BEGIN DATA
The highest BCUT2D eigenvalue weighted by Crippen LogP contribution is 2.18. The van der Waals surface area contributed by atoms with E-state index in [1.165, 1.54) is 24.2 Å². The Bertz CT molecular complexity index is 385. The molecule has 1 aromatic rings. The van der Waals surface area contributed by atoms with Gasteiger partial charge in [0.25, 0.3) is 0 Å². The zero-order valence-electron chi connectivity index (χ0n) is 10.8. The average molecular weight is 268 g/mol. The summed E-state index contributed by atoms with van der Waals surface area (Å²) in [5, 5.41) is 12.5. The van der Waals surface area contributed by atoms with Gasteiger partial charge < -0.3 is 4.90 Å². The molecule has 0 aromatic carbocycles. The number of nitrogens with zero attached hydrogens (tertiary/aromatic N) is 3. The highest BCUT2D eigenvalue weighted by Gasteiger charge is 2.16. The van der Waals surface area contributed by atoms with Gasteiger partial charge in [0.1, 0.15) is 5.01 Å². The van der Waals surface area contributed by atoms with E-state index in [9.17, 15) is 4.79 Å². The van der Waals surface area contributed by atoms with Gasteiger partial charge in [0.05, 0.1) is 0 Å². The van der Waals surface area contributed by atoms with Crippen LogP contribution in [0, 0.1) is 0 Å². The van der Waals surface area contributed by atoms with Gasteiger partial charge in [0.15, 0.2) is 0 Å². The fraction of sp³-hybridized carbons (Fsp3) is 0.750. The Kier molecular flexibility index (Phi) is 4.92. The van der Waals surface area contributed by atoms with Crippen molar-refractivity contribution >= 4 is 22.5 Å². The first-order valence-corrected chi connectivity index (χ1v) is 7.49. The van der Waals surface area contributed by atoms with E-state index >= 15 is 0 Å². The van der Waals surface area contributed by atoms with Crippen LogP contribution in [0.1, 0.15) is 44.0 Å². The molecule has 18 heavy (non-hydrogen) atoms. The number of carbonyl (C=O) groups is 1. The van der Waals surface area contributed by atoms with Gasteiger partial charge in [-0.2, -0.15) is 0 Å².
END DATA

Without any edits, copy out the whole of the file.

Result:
The highest BCUT2D eigenvalue weighted by Crippen LogP contribution is 2.18. The van der Waals surface area contributed by atoms with E-state index in [1.165, 1.54) is 24.2 Å². The Bertz CT molecular complexity index is 385. The molecule has 1 aromatic rings. The van der Waals surface area contributed by atoms with Gasteiger partial charge in [0.25, 0.3) is 0 Å². The zero-order valence-electron chi connectivity index (χ0n) is 10.8. The average molecular weight is 268 g/mol. The summed E-state index contributed by atoms with van der Waals surface area (Å²) in [5, 5.41) is 12.5. The van der Waals surface area contributed by atoms with Gasteiger partial charge < -0.3 is 4.90 Å². The molecule has 0 aromatic carbocycles. The number of nitrogens with zero attached hydrogens (tertiary/aromatic N) is 3. The highest BCUT2D eigenvalue weighted by Gasteiger charge is 2.16. The van der Waals surface area contributed by atoms with Gasteiger partial charge in [0.1, 0.15) is 5.01 Å². The van der Waals surface area contributed by atoms with E-state index in [9.17, 15) is 4.79 Å². The van der Waals surface area contributed by atoms with Gasteiger partial charge in [0.05, 0.1) is 0 Å². The van der Waals surface area contributed by atoms with Crippen LogP contribution in [0, 0.1) is 0 Å². The van der Waals surface area contributed by atoms with Gasteiger partial charge in [0.15, 0.2) is 0 Å². The fraction of sp³-hybridized carbons (Fsp3) is 0.750. The Kier molecular flexibility index (Phi) is 4.92. The van der Waals surface area contributed by atoms with Crippen molar-refractivity contribution >= 4 is 22.5 Å². The first-order valence-corrected chi connectivity index (χ1v) is 7.49. The van der Waals surface area contributed by atoms with E-state index >= 15 is 0 Å². The van der Waals surface area contributed by atoms with Crippen LogP contribution in [0.1, 0.15) is 44.0 Å². The molecule has 18 heavy (non-hydrogen) atoms. The number of carbonyl (C=O) groups is 1. The van der Waals surface area contributed by atoms with Gasteiger partial charge in [-0.2, -0.15) is 0 Å².